Earlier this month we introduced a series of articles on the Science of Learning. In Part 1 of the series we examined the
role of neuroscience in education,
and in Part 2 we discussed how the brain learns. Today we
address the role of emotion and mindset in learning.
Emotion and the Limbic System
Fear, frustration, embarrassment, melancholy, stress – any of these emotions can create a barrier between students and their own memory and reasoning
capabilities. Scientists now believe that emotion is the on/off switch for learning.
The limbic system, located in the lower part of the brain, interprets the emotional value of incoming stimuli. Depending on the limbic system’s
interpretation of the stimuli, it either opens or closes access to the cortical function in the higher parts of the brain.
The limbic system operates in “fight or flight” mode. If it senses “danger” – for example, when students feel insecure or anxious – certain chemicals flow
into the synapses to shut down access to other brain functions. “Danger” means flight: there’s no time to think. Students mistakenly think they have a poor
memory, but in reality, their emotions have sabotaged them.
Conversely, if the limbic system says, “safe” or “happy,” the brain opens up to knowledge, imagination and creativity. When learners feel confident, a
different set of chemicals flow into the synapses, enabling them to work quickly and well. This is the “fight” reaction: the belief that “I can handle
Fixed or Growth Mindset
A similar phenomenon occurs in the brain based on the student’s mindset. According to renowned psychologist Professor Carol Dweck, who has published the leading research on mindset, a person’s pre-conceived theories about their own
intelligence have a profound influence on their motivation to learn.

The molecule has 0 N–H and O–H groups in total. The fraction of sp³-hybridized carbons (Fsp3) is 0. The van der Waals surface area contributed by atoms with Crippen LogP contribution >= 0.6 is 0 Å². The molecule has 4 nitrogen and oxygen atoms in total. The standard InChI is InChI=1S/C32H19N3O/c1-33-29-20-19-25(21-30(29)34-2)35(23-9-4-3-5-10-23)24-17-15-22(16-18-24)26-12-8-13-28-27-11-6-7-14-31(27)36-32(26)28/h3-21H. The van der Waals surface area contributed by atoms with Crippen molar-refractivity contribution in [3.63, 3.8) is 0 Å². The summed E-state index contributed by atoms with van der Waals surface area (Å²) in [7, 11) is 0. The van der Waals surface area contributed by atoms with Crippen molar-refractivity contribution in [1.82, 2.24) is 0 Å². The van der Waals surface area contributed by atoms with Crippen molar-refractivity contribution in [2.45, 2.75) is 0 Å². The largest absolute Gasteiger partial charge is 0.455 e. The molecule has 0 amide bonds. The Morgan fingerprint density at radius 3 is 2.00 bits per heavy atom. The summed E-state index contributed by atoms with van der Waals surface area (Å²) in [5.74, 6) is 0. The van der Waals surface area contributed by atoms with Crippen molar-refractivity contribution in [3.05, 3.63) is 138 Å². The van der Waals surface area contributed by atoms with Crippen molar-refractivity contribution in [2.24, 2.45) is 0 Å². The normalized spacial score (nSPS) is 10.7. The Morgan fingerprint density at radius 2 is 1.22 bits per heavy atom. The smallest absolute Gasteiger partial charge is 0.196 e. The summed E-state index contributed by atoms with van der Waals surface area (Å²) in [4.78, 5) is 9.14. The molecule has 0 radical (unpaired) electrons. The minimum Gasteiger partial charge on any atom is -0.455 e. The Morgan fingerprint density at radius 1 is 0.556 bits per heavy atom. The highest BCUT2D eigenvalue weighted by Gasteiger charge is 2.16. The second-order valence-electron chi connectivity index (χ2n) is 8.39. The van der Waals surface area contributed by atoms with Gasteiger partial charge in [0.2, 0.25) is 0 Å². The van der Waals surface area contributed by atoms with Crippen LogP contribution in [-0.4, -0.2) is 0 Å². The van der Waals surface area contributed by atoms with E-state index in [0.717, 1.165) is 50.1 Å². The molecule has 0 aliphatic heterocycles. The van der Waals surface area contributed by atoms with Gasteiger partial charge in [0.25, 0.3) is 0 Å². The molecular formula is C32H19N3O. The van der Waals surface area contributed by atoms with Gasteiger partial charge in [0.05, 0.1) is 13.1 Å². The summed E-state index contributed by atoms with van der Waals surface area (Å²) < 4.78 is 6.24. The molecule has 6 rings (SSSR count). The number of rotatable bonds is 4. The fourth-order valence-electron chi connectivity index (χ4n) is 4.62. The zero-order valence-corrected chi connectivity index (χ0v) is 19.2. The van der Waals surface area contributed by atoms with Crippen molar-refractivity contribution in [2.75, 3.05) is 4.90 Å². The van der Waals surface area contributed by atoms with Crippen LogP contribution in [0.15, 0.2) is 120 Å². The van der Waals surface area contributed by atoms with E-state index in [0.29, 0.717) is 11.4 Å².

In Part 2 of this series, we
saw that intelligence is not fixed. No matter how many synapses a neuron has, it has the potential to grow more, and to strengthen the connections between
them. Students who embrace this fact have a "growth" mindset, which leads to a motivating sense of empowerment. Students in “growth” mode make more effort
to build their abilities, viewing failure as a natural part of the learning process.
By contrast, students with a “fixed” mindset see their intelligence level as unchanging. They are primarily concerned with proving that they’re smart – or
hiding that they're not. Therefore, they tend to avoid situations in which they might fail. They don’t recover well from setbacks. They prefer tasks they
can already do well, avoiding challenges that could lead to mistakes. For example, a “good” student may turn away from “hard” subjects – such math and
science – in order to preserve her “smart” status. Likewise, students who’ve been told they have a low IQ, or have performed poorly in academics in the
past, tend to believe they’re doomed to failure, and their motivation level drops dramatically.
Applying This Science in the Classroom
So how do you put this knowledge into effect?
Support a Positive Emotional State
– Stay positive and endorse optimism. Create a “safe” environment, in which students feel secure about their own abilities and are free to make mistakes.
Bring joy into your classroom.
Teach a Growth Mindset
– With a rudimentary understanding of the brain’s ability to grow, your students can be re-energized to make an effort and feel more confident in their
Focus on Improvement
– Value effort and improvement, over perfection. Every student can progress – focus on that advancement rather than on the end result.
– The wrong kind of praise can actually lead to a fixed mindset and discourage future advancement. Praise effort – not intelligence. Praise
mistakes, as long as there was effort behind them.
Look for our review of Professor Dweck’s latest book, Mindset: The New Psychology of Success, coming to the Envision Resource Center next month.
Visitors will have a chance to win the book!
Also, please don’t forget to return for our future installments in this series, coming soon:
Part 4 – Brain Plasticity at Different Ages
- Part 5 – Do Girls’ Brains Differ from Boys’ Brains?
- Part 6 – “Left Brain” or “Right Brain”?